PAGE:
Below are 4 simple things that I find can really help improve your photography.
1. Tough the Elements
It’s easy to go out with your camera to work on your photography when it’s warm and sunny, but that’s only going to get you so far. If you really want to improve your portfolio, you have to be willing to shoot under less than desirable conditions. Take your camera out during a rainstorm, when the temperature has plummeted below zero, or during a blizzard. There are a lot of pros to shooting under these types of conditions. Less favorable weather means less people out to interrupt your scenes. Different weather means different lighting conditions and patterns. This gives you an opportunity to learn how to shoot under different lighting conditions and under conditions that don’t arise as often. Of course you should always practice common sense and never go out in dangerous conditions.
If you have taken a look at my portfolio you know that Chicago is one of my favorite places to capture with my camera. I don’t like people in my photos however, which is a problem when shooting in a city with a population of 3 million people. So how do I get around this? I go shooting when its cold out, like really cold, like below zero out. I plan accordingly, put on layers, and go out. Most people won’t be out in conditions like that, making it easier for you to get the shots you want. Thats how I got this photo of the Bean in Millennium Park, usually surrounded by visitors taking selfies of themselves in front of this structure, you’d be surprised how few people want to stand around it when its -11 out. Of course, in a city as big as Chicago, you are never going to the streets totally deserted, which leads me to my next tip.
2. Practice Patience
I will always remember my photography professor telling us that as photographers we created our art in 1/1000 of a second, so we better put some thought behind it. And this is true, all it takes is the click of the shutter and we have our photo so don’t be in a hurry to get it over with. Rarely will you stumble across the perfect scene. Instead you will find that you will stumble across a scene that gets the gears in your head going. You’ll start thinking things like “this would be the perfect photo if only _____” fill in the blank, there were no people in it, the sun came out behind the clouds, the streets were empty, there was more light, the sun was setting, or any number of other things. But instead of waiting for these condition to be right most people will do one of two things, take the photo anyways under less than perfect conditions or take the photo under the current conditions even though they know they won’t be happy with it.
Practice patience and wait for conditions to be right. Just stand there, or take a seat on a bench, pop your headphones in and wait, or plan to come back later. Rarely will you regret doing what you need to do to get the shot you want to get. Don’t settle, be patient. My photograph “Under the L” took over twenty minutes of waiting on a street corner in below zero temperatures to capture. Crossing the street I noticed the pattern of lights on the road and imagined the photo I wanted. I had to dart into the street in-between red lights several times before I finally got a shot without cars or people in it that I was happy with.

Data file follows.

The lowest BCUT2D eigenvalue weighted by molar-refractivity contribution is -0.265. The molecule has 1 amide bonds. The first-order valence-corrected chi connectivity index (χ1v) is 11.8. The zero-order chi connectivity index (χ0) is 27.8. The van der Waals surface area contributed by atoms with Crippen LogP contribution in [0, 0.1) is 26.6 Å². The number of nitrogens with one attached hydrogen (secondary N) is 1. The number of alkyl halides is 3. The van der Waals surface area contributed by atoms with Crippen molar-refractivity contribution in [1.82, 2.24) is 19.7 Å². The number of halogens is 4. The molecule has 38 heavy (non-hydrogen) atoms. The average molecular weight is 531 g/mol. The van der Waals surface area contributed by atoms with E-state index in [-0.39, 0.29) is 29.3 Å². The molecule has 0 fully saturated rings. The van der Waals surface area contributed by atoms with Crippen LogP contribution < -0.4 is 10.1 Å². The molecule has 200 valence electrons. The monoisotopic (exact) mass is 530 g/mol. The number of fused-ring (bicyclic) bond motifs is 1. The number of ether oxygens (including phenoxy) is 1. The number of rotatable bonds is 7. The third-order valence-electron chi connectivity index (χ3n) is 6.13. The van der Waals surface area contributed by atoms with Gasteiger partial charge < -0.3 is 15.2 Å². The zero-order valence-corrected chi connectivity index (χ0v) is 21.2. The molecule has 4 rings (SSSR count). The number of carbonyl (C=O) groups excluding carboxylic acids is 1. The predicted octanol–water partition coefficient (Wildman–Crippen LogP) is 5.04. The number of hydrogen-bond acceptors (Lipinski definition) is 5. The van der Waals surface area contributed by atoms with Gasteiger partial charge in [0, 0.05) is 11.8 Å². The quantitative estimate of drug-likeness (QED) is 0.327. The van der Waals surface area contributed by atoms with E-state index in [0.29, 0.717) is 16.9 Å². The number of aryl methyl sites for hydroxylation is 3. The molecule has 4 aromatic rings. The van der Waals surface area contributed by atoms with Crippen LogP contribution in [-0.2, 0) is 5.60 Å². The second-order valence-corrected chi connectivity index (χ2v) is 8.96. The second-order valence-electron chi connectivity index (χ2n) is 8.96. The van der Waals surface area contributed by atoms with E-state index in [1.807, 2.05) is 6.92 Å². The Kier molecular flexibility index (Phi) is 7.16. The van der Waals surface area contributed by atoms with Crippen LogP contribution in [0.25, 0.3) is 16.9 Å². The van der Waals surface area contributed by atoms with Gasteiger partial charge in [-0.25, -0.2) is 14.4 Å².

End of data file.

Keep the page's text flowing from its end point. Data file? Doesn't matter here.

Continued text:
3. Review and Reshoot
This one is related to practicing patience, and I am a little surprised I don’t see more people doing it. That is, I am surprised more people don’t review their photos and reshoot the ones they are unhappy with. The easiest way to improve your photography is to take a look at your work decide what you don’t like about shots and then go back and reshoot them trying to fix the things you don’t like. For instance, are you unhappy with how you exposed your shot? How you cropped it? Did you not notice something in the frame that you think ruins the photo? Do you wish the lighting was different? Whatever it is, make note of it and then go back and try again. Remember, be patient, there is no hurry.
When I first shot Lasalle Street I didn’t notice that I accidentally cut off the top of the building in most of my frames and this ruined the photo for me. I really wanted that photo so I made plans to go back to the same spot the next week and try it again. I eventually ended up with a photo I was proud of. Don’t settle for what you have go back and reshoot and fix your photos whenever you can.
4. Get Lost
My finally piece of advice to help you improve your photography is to schedule time to get lost. Back in college my favorite thing to do was to grab my camera, hop in my car and to get lost down a road I hadn’t traveled down before. Today, I love wandering the different neighborhoods of Chicago, but the same concept applies, I love to get lost. Lots of photographers feel they have to have everything planned out, where they are going to go and what they are going to shoot, and there is nothing wrong with doing that…it’s necessary sometimes. However, I find that getting lost always yields way more interesting photos. Theres is something about stumbling across something you haven’t seen before and photographing it for the first time…there is just a little bit of magic in that. Try it, I think you will see that the shots you weren’t expecting to take come out a lot better than the ones you were.
The last time I drove down to Lincoln Park, I saw the frozen piers of Lake Michigan from my car and got excited about photographing them after I was done walking around the neighborhood. I was walking back from the neighborhood trying to figure out how to get over to the beach when I came across a pavilion-like structure that framed the skyline of the city when you stood under it. I was able to get some photos there I was pretty happy with. I never made it to the beach. Get lost, see what you can find when you are not expecting anything.
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